Seddon teens unite community for mental health fundraiser

Still suffering disruption from years of earthquakes and grieving the death of a young friend, residents of Seddon are doing everything they can to help prevent mental health degradation within their community.

Members of Seddon Youth Group are raising money for a bike park on the outskirts of town, and they have painted a shipping container to publicise their efforts.

Establishing a youth councillor for Seddon was also high on the teenagers’ list of priorities.

Seddon Youth Group adult supervisor Maxine Sweeney said the idea for the fundraiser had been in the pipeline for some time, but the group was further inspired to put it into action after the suspected suicide of their friend over the Christmas holidays.

“The youth have been doing all the work. They’re the ones writing the speeches, they’re the ones painting the container,” Sweeney said.

“We’re just supporting them and making sure their voices are heard.”

The free bike park would encourage teenagers to get back to leading “normal” lives by being physically active and social.

Twins Luke and Jonathan Paul, 16, were dubbed by Sweeney as “the masterminds” behind the idea.

“We’re at the age where we’re deciding what to do with our lives and having bad mental health will cause you to make the wrong decisions,” Luke Paul said.

“The earthquakes put stress on everyone and the community deteriorated.

“This new project not only gets the community back together, but it also improves our mental health.”

Jonathan Paul said his friend’s death “could have been prevented”.

“If you think your child needs help, get help,” he said.

The first stage of their fundraising plan was to “get everyone together” and raise awareness in town.

Sage Keen, 16, headed the paint designs on Seddon’s ship container with her younger sister, Maddi.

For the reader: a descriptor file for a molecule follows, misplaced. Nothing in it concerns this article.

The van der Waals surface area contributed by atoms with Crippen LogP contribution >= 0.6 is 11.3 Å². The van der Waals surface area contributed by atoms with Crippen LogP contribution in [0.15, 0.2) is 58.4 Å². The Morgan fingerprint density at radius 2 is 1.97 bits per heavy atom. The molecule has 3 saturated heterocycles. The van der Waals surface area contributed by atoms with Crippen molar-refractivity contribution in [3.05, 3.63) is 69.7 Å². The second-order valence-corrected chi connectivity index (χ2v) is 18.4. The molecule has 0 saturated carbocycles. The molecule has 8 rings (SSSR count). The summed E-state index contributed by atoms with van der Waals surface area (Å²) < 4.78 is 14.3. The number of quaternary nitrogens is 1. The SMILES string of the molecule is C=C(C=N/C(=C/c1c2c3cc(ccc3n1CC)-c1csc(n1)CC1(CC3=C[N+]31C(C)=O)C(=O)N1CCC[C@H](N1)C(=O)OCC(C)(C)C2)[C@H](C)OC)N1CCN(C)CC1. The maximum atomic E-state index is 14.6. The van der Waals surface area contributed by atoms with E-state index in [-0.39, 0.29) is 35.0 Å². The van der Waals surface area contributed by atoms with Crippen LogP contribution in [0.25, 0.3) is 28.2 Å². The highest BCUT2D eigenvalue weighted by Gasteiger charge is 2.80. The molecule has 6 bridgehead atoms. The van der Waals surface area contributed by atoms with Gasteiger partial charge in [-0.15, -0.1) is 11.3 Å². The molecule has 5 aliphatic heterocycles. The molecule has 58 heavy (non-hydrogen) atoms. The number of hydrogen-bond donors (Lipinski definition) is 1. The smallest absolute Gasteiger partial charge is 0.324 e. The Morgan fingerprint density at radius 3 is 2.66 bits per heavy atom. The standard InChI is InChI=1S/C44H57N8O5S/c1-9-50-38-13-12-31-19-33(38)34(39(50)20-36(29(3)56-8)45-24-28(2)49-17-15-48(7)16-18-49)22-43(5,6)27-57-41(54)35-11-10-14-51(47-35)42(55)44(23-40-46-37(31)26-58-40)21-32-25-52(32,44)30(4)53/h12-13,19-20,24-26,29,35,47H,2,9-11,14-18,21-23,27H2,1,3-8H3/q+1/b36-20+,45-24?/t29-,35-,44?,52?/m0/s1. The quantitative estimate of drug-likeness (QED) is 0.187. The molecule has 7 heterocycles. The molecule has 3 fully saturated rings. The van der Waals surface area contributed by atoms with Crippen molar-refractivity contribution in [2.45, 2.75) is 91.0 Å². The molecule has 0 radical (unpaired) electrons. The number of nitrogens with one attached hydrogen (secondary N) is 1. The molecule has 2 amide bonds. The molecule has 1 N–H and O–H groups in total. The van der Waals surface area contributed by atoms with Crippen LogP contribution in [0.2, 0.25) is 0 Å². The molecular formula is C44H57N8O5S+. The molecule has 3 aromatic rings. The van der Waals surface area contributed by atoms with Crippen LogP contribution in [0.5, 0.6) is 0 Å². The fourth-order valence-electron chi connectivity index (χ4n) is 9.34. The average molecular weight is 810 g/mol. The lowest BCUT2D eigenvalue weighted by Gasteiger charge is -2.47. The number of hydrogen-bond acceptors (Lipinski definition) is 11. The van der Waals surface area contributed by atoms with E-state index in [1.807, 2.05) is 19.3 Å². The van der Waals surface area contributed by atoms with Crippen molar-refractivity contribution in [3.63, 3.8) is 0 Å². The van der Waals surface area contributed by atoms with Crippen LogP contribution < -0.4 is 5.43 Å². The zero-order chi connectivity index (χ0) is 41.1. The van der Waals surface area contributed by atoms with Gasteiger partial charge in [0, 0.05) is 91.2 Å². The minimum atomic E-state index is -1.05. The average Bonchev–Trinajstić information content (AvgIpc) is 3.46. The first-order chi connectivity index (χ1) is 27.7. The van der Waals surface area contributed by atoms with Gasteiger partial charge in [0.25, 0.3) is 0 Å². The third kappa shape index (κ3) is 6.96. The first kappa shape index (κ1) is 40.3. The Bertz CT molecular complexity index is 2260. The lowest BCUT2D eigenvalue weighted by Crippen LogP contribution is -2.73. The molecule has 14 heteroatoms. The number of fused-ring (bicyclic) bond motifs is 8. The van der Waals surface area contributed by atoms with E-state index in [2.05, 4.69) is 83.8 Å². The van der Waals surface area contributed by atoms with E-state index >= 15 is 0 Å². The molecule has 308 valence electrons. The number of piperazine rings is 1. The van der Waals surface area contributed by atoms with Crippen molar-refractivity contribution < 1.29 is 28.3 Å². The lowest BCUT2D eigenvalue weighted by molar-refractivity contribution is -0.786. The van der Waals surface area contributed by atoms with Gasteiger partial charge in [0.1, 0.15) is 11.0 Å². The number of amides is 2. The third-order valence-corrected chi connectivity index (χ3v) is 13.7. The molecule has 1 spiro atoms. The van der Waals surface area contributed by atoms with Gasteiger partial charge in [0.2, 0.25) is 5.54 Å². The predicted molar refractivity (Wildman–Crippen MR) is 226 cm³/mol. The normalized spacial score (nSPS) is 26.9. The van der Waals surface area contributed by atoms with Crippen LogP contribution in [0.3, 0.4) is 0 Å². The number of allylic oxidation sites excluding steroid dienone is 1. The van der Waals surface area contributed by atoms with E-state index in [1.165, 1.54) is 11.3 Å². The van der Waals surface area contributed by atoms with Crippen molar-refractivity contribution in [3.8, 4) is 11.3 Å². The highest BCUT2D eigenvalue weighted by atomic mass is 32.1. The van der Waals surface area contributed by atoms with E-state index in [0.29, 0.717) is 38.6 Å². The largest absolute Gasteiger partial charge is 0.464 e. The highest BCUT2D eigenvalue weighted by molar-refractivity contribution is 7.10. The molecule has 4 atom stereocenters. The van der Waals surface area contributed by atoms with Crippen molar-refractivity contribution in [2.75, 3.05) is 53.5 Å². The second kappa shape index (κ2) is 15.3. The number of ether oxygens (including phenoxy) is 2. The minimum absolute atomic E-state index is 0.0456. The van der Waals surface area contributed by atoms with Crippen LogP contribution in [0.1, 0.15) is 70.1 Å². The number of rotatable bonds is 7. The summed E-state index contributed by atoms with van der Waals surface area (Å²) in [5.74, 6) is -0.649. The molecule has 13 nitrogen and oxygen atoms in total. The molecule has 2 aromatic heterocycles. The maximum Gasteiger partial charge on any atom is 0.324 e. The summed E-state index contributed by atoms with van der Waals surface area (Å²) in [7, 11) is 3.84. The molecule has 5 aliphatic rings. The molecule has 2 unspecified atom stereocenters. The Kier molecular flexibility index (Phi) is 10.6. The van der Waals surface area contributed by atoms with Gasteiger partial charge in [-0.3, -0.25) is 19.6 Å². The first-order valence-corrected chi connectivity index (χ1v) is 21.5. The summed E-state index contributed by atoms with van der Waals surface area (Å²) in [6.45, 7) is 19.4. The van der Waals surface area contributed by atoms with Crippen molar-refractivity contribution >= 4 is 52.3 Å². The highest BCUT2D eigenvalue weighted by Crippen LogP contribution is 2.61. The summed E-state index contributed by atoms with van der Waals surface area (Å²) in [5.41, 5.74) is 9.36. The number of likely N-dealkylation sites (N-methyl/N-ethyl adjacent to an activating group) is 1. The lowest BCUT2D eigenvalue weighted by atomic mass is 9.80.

“Our designs were based on what we wanted people to see, such as our logo and a dial that shows how much money has been raised,” Keen said.

“We selected colours that would bring life to the container and therefore the town and community.

The small-town fundraiser caught the eye of Nelson Marlborough District Health Board and Westpac after Smart and Connected brought it to their attention.

The programme, which was run by the Marlborough District Council, aimed to develop economic development within communities. Council support services manager Dean Heiford said the bike park caught attention after youth highlighted the opportunities and challenges facing the region.

“The youth group were enthusiastic about the bike park. They presented good ideas which showed thought and planning,” Heiford said.

The fundraiser on May 4 would feature a speech from former All Black Sir Jonathan Kirwan.

Kirwan’s own experience of and recovery from mental illness had played a major role in addressing mental health in New Zealand.

Also speaking at the event would be author Doug Avery, who wrote on rural mental health in Resilient Farmer, and mental health advocate Lee Griggs.

The fundraiser would advocate for better mental health services in Seddon, after residents found themselves back at square one following two major earthquakes since 2013.

Some buildings damaged in the 7.8-magnitude earthquake in November of 2016 had yet to be repaired, causing families to be displaced from their homes.

Linda Marshall, whose house was badly damaged after the Kaikōura earthquake, said the earthquake “affected you, no matter what age you were”.